I am a white guy. There is no denying it.
I was raised in an era that didn’t want to produce “white guys.” As I was growing up we were living toward the myth of a colorblind society.
I believed that myth for a long time. When someone told me that he didn’t see someone’s skin color, that what he was saying was that he didn’t judge the other person based on skin color. Then I realized some people had actually convinced themselves they didn’t see color.
Oddly, everyone I knew who claimed not to see color was white.
About a decade ago, I learned a valuable lesson. White folk in the United States can, and often do, think of ourselves simply as “folk;” no adjective of skin tone needed. Black folk in this country do not have the same perspective. In our society, black people are black. They realize this daily and are routinely reminded of it.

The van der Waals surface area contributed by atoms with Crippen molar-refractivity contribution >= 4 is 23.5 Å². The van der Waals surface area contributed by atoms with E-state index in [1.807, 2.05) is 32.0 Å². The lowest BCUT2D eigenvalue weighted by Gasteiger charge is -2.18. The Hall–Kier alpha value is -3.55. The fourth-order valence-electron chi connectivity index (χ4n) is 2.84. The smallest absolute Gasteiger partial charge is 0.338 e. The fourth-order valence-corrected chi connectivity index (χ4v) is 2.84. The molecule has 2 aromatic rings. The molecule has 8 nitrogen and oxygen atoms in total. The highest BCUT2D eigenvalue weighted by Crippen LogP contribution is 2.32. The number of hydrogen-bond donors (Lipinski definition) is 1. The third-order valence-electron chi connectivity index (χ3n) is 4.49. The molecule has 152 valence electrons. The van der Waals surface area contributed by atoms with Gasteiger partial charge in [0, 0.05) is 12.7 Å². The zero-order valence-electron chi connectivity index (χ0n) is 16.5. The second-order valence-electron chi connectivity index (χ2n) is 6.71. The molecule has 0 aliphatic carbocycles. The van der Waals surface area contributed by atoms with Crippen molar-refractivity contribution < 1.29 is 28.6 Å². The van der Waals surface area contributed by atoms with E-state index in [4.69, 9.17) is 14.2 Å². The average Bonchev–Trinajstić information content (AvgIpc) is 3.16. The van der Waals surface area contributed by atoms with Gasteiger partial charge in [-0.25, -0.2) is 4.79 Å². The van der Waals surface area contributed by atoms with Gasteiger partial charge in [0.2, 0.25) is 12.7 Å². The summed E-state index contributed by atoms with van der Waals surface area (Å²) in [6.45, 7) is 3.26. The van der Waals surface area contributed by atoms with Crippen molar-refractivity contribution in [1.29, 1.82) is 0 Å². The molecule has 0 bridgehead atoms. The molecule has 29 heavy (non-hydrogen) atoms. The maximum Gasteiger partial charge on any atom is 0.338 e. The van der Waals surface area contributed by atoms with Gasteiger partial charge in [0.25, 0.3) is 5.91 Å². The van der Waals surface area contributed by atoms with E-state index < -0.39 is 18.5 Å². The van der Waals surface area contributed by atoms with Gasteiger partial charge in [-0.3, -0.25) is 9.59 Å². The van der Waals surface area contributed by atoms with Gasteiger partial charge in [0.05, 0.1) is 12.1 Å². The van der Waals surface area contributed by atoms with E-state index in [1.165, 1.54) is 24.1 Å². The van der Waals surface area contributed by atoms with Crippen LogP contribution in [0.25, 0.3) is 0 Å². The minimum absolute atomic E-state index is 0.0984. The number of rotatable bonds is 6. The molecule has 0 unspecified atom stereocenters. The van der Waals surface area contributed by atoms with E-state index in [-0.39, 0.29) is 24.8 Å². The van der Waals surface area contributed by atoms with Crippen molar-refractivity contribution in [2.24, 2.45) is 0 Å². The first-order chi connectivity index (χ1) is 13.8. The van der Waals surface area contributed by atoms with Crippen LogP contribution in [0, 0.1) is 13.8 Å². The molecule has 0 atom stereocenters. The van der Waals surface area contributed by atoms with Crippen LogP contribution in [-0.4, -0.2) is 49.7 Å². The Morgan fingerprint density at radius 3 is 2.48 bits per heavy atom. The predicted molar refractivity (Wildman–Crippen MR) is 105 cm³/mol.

Apparently, we aren’t really all just “folk.” Or maybe we are. Dr. King said, in the midst of one of the greatest speeches in our nation’s history, “I have a dream that my four children will one day live in a nation where they will not be judged by the color of their skin but by the content of their character.”
I submit to you this week, in honor and memory of Dr. King and his efforts, that we have a far better chance of realizing his dream if all of us realize, claim, and accept our skin tone rather than pretending we don’t notice it.
I’m a white guy. There is no denying it.